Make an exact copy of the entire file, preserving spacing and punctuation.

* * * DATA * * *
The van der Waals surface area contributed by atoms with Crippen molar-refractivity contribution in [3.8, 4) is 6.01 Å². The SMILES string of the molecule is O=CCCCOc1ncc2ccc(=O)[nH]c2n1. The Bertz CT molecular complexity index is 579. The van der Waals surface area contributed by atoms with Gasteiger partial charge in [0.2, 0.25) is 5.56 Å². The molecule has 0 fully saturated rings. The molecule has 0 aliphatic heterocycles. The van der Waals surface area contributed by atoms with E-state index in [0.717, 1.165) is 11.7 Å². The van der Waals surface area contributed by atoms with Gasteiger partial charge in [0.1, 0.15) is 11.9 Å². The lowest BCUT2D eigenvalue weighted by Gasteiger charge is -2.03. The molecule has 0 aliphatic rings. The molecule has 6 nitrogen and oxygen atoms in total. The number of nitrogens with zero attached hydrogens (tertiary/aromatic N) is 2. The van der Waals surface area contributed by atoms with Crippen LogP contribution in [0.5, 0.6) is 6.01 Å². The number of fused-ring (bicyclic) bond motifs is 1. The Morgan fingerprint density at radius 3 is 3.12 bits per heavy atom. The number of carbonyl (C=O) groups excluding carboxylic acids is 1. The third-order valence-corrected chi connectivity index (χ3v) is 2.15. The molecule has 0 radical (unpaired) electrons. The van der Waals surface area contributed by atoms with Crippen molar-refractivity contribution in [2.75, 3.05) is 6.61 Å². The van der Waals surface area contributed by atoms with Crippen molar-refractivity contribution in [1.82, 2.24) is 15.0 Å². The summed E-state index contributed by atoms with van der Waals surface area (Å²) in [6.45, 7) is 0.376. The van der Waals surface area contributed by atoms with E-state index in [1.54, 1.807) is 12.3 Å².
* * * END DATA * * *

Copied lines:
The van der Waals surface area contributed by atoms with Crippen molar-refractivity contribution in [3.8, 4) is 6.01 Å². The SMILES string of the molecule is O=CCCCOc1ncc2ccc(=O)[nH]c2n1. The Bertz CT molecular complexity index is 579. The van der Waals surface area contributed by atoms with Gasteiger partial charge in [0.2, 0.25) is 5.56 Å². The molecule has 0 fully saturated rings. The molecule has 0 aliphatic heterocycles. The van der Waals surface area contributed by atoms with E-state index in [0.717, 1.165) is 11.7 Å². The van der Waals surface area contributed by atoms with Gasteiger partial charge in [0.1, 0.15) is 11.9 Å². The lowest BCUT2D eigenvalue weighted by Gasteiger charge is -2.03. The molecule has 0 aliphatic rings. The molecule has 6 nitrogen and oxygen atoms in total. The number of nitrogens with zero attached hydrogens (tertiary/aromatic N) is 2. The van der Waals surface area contributed by atoms with Crippen LogP contribution in [0.5, 0.6) is 6.01 Å². The number of fused-ring (bicyclic) bond motifs is 1. The Morgan fingerprint density at radius 3 is 3.12 bits per heavy atom. The number of carbonyl (C=O) groups excluding carboxylic acids is 1. The third-order valence-corrected chi connectivity index (χ3v) is 2.15. The molecule has 0 radical (unpaired) electrons. The van der Waals surface area contributed by atoms with Crippen molar-refractivity contribution in [2.75, 3.05) is 6.61 Å². The van der Waals surface area contributed by atoms with Crippen molar-refractivity contribution in [1.82, 2.24) is 15.0 Å². The summed E-state index contributed by atoms with van der Waals surface area (Å²) in [6.45, 7) is 0.376. The van der Waals surface area contributed by atoms with E-state index in [1.54, 1.807) is 12.3 Å².